An agreement at the U.N. climate talks in Mexico to move ahead with REDD+ is a boon for efforts to cut carbon emissions, slow the rate of deforestation, promote biodiversity and combat poverty.
Eba’a Atyi, a Cameroonian, has more than 25 years experience working in forestry, especially in tropical forest management planning, forest economics, forest certification and forestry institutions. He has a PhD in forest resources management and economics from the Wageningen University, the Netherlands. Prior to joining CIFOR, he worked for the European Commission-funded project African Forests (FORAF) on the development of an Observatory for the Forests of Central Africa (OFAC).
Mexican President Felipe Calderon, who has transformed his country into a leading voice on climate change, will join more than 1,800 forestry experts, activists, policymakers, global leaders, and climate change negotiators at Forest Day 4 to discuss the urgency of ensuring the survival of the world’s forests.
With hundreds of REDD+ pilot projects planned for the world’s tropical forests, the Center for International Forestry Research (CIFOR) has published a guide on how to measure their welfare impacts on forest users.
Massive amounts of carbon are being released into the atmosphere as swathes of forests growing on peat swamps in Southeast Asia are being converted to palm oil plantations, new analysis has shown, prompting scientists to call for a special focus on them in the upcoming climate talks.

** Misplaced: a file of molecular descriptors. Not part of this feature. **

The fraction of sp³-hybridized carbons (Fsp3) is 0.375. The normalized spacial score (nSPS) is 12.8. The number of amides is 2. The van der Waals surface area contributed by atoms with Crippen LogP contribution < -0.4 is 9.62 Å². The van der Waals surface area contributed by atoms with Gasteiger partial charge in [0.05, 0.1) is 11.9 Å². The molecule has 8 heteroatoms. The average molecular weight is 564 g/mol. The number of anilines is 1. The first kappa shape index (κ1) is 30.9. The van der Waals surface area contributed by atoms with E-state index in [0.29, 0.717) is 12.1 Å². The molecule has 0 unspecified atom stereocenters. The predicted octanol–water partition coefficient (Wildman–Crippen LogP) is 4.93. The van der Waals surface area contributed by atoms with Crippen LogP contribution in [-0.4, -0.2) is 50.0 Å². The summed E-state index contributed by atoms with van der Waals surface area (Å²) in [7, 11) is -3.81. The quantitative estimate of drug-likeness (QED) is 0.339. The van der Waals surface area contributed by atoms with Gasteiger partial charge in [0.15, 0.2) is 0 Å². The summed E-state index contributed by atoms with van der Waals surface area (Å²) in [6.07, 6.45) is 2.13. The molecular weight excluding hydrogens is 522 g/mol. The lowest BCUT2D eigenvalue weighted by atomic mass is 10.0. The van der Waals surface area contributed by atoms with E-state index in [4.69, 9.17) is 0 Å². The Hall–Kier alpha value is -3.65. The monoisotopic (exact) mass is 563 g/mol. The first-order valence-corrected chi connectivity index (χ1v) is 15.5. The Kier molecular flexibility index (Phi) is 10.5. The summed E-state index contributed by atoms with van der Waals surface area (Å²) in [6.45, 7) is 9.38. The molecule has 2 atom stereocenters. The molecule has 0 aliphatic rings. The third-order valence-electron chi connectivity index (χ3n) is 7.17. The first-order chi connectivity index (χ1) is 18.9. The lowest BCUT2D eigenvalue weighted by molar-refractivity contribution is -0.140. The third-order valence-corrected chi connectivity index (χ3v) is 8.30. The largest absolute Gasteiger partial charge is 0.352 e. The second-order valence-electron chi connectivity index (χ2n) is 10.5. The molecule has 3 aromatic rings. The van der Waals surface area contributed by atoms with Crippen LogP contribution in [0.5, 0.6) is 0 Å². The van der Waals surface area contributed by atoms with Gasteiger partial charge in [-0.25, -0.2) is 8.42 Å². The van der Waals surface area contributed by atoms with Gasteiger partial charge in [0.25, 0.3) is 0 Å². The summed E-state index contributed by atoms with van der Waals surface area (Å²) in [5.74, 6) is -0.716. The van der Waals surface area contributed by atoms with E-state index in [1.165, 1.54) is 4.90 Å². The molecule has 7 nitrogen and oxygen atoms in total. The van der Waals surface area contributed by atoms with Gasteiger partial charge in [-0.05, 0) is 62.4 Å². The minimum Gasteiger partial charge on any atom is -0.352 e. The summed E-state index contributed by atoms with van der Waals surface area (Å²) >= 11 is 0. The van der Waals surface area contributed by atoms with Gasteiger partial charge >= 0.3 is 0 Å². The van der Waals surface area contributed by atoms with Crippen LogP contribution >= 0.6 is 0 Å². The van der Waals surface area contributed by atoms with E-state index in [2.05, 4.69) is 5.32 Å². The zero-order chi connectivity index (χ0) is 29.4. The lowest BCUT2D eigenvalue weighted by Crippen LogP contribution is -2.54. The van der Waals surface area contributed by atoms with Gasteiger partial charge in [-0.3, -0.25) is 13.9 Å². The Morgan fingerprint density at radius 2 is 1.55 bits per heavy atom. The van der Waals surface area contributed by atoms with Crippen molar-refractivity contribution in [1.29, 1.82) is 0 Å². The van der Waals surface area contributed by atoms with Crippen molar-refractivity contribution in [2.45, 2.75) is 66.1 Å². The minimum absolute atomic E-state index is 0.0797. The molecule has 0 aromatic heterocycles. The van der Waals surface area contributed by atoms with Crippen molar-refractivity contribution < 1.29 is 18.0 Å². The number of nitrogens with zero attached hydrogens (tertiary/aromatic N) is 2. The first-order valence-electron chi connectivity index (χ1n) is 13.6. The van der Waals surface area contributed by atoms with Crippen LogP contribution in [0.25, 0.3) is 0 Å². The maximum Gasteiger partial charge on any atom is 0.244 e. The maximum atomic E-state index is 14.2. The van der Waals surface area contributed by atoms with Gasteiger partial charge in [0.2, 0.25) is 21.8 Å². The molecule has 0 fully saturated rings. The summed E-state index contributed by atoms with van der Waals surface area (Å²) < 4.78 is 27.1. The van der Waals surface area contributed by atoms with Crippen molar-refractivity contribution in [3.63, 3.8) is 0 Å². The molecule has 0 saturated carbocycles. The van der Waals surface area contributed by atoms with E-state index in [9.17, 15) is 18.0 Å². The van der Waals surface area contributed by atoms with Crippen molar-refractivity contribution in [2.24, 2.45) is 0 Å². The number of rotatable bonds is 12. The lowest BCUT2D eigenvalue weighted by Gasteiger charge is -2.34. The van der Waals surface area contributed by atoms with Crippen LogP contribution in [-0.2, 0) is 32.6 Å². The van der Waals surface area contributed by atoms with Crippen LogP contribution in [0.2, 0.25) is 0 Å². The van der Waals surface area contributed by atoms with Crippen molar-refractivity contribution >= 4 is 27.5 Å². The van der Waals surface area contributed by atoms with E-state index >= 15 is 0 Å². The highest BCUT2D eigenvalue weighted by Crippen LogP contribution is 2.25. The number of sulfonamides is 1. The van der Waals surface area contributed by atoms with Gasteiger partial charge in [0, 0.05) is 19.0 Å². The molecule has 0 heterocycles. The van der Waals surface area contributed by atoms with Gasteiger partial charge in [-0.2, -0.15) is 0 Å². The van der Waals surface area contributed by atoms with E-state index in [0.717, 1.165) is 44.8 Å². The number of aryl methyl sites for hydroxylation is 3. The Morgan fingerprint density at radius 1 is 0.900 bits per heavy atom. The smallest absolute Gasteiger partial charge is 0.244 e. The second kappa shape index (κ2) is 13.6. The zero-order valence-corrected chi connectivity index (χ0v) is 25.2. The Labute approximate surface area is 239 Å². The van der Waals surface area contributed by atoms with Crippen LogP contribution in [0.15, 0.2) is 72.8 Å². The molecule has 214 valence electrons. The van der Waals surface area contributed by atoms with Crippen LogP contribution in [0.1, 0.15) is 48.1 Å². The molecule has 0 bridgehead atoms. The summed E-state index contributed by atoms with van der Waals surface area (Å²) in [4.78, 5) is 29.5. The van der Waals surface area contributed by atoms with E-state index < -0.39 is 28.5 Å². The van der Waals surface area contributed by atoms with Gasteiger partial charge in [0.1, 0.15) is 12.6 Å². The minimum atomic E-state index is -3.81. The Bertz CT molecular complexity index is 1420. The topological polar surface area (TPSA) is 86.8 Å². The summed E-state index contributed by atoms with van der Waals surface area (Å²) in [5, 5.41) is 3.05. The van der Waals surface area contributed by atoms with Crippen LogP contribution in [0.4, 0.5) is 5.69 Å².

Significant progress toward a deal on REDD+ may be made at the upcoming U.N. Climate Change Conference in Mexico, but negotiators will first have to find common ground on a range of sticky details about how it may work.
A new study finds a lack of transparency and corruption are reducing the impact of an initiative in Cameroon that channels a portion of national timber levies to rural forest communities. The study highlights the challenges of using a climate change pact to do something similar in forested regions around the world.
More than 1,500 leading forestry experts, activists, policymakers, global leaders, and climate change negotiators will gather on the sidelines of UNFCCC COP-16 for the fourth annual Forest Day to discuss the urgency of ensuring the survival of the world’s forests, the biodiversity they embrace and the hundreds of millions of people who depend on them.
Meeting will bring together the world’s leading scientists and thinkers on forests and climate change to inform the global agenda, alongside December’s United Nations Climate Change Conference in Cancun, Mexico.
With governments across Latin America preparing to implement a new financial mechanism aimed at mitigating climate change by curbing carbon emissions from the destruction of tropical forests, experts gathering here today warned against a “one-size-fits-all” approach, calling instead for flexible, balanced solutions to the thorny dilemmas surrounding this new mechanism. Among the experts’ chief worries is that the wealthy and powerful could capture many of the benefits, largely at the expense of rural communities, including indigenous groups.